Michael Brecker - Farewell to a brother

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The jazz world was stunned to learn of the death of Michael Brecker in January. Although he had been ill for some time there were tentative signs of recovery over the past months and Brecker had even been in the studio working on a new album. Brecker was easily the most influential saxophonist in jazz since John Coltrane. His legacy will live on in the records he has left behind. Stuart Nicholson looks back at the life and music of Michael Brecker.
Michael Brecker - Farewell to a brother
Saturday 13 July 1996 was hot. Temperatures were in the eighties and no one even mentioned global warming. At the North Sea Jazz Festival, held at that time in the Nederlands Congresgebouw in the Hague, the combination of sunshine and jazz had attracted a record crowd. At 7.15pm in the Jan Steen Zaal, situated underneath the huge PWA Zaal auditorium, Carla Bley was puzzled to see the venue filling up as she concluded her concert with her Very Big Band.

By the time the next band was due on, the room was jammed tighter than rush hour in the London tube and was very, very hot. Nobody cared. They had crammed in to make sure of a place for the next band on the programme. At 8pm, when the MC walked onto the stage, the atmosphere was electric. He introduced the tall, commanding figure of McCoy Tyner, who walked on to a huge ovation with his bassist Avery Sharpe and drummer Aaron Scott. Then the MC asked for a round of applause for “a very special guest, Mr Mike Brecker.” The roar from the crowd was deafening. Brecker gave an awkward wave and smiled sheepishly. What followed was a concert of awe inspiring creativity. Tyner, who in the past was sometimes guilty of coasting with his trio, played like a man possessed.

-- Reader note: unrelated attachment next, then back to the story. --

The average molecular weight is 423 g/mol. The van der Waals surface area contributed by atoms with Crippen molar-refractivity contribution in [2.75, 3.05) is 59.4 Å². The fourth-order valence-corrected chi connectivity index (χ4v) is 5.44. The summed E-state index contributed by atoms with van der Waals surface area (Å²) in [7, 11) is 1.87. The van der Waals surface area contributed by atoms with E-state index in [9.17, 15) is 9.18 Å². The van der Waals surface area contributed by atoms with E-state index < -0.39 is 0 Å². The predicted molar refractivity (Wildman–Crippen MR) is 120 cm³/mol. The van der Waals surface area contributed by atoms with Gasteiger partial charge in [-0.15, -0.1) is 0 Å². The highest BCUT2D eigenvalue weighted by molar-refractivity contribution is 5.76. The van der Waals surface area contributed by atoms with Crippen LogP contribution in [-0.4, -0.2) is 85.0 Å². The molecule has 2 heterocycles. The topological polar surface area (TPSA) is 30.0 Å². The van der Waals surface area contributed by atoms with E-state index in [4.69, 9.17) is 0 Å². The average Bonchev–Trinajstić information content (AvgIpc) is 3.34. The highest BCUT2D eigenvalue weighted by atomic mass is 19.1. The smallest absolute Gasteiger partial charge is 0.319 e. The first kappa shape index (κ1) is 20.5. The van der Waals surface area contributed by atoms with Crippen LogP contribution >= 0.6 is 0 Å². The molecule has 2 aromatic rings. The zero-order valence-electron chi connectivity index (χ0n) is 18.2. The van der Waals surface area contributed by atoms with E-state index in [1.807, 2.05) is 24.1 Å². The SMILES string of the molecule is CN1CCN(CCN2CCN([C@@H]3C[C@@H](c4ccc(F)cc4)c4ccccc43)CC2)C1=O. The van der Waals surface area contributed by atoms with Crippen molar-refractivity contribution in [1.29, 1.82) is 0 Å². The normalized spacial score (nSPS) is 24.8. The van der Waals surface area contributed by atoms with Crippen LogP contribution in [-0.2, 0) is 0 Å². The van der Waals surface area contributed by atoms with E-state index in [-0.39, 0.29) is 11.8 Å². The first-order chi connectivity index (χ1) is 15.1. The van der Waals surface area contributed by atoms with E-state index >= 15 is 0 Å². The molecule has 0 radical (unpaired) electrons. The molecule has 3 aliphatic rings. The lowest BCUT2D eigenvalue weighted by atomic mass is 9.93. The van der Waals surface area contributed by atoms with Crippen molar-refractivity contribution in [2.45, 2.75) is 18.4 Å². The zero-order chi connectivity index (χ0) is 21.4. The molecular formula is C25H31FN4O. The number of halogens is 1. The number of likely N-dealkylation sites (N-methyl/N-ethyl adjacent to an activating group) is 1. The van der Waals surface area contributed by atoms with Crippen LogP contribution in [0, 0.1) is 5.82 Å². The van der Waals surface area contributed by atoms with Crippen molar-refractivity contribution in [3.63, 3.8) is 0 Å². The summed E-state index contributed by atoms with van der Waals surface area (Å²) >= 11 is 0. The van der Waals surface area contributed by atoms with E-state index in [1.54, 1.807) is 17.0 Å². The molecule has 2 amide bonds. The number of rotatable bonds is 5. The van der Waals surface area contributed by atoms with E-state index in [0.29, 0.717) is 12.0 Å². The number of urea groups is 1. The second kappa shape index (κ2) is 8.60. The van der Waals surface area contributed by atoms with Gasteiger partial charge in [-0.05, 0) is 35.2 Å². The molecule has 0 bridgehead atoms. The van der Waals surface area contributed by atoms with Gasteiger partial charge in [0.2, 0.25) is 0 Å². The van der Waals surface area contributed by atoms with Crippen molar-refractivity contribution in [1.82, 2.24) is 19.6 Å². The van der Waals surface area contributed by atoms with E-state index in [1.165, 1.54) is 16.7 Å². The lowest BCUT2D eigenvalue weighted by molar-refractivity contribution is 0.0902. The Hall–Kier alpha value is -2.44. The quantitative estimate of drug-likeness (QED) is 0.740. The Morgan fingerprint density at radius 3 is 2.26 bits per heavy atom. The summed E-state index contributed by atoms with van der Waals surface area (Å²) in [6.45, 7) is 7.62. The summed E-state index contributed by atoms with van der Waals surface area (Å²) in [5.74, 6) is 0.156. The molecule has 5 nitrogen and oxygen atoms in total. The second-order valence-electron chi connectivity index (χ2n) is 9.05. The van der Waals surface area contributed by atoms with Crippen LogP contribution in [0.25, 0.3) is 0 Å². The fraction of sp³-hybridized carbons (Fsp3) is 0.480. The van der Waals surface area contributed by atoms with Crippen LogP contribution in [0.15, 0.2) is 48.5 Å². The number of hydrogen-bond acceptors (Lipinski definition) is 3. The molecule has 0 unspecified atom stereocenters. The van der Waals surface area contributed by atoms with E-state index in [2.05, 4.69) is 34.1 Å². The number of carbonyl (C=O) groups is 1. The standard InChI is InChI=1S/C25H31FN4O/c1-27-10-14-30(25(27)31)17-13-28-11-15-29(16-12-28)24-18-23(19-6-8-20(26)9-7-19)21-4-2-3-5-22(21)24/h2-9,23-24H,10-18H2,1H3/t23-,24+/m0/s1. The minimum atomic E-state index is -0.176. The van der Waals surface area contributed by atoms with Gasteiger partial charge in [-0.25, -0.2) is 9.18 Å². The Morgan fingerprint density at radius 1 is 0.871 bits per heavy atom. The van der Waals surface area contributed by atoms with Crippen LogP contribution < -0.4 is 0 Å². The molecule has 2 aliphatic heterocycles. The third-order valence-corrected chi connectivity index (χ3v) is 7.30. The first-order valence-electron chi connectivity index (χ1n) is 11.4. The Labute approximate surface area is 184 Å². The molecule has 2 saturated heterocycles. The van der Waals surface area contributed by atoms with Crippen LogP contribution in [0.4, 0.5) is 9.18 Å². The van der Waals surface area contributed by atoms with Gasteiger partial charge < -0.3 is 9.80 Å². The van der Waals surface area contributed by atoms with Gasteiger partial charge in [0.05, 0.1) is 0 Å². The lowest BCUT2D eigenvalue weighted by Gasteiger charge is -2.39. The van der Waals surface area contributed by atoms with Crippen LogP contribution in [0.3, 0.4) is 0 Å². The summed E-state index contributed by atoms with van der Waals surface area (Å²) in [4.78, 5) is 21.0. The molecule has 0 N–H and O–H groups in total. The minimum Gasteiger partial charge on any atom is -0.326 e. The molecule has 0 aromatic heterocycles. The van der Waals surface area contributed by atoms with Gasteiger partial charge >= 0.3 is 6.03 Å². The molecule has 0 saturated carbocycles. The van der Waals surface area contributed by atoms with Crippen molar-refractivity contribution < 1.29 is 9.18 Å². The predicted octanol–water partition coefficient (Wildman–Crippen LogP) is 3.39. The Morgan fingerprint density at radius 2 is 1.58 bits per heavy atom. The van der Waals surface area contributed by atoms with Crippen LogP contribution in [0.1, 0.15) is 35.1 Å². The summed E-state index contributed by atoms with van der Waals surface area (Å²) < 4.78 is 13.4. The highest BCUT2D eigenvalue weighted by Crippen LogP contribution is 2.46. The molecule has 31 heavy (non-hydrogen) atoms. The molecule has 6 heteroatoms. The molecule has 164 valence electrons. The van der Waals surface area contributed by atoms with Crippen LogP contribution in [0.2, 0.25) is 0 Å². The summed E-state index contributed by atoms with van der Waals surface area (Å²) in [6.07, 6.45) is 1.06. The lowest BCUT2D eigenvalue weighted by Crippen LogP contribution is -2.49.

The highlight of his career had come early when, in the 1960s, he made jazz history redefining the jazz piano alongside John Coltrane who took the tenor saxophone, and jazz, to a new level. Now he was playing with a musician who was the most influential saxophonist since Coltrane himself, revered by his peers and idolised by young music students who poured over transcriptions of his solos. Who knows what was going through Tyner’s mind that night. Was the past flowing into the present? It certainly seemed like it, with the intensity, and above all the spirituality, of his playing.
As he comped, his hands crashed on to the piano keys from shoulder height, while his solos were full of cascading shimmering runs, often utilising his hallmark use of an interval of a fourth.

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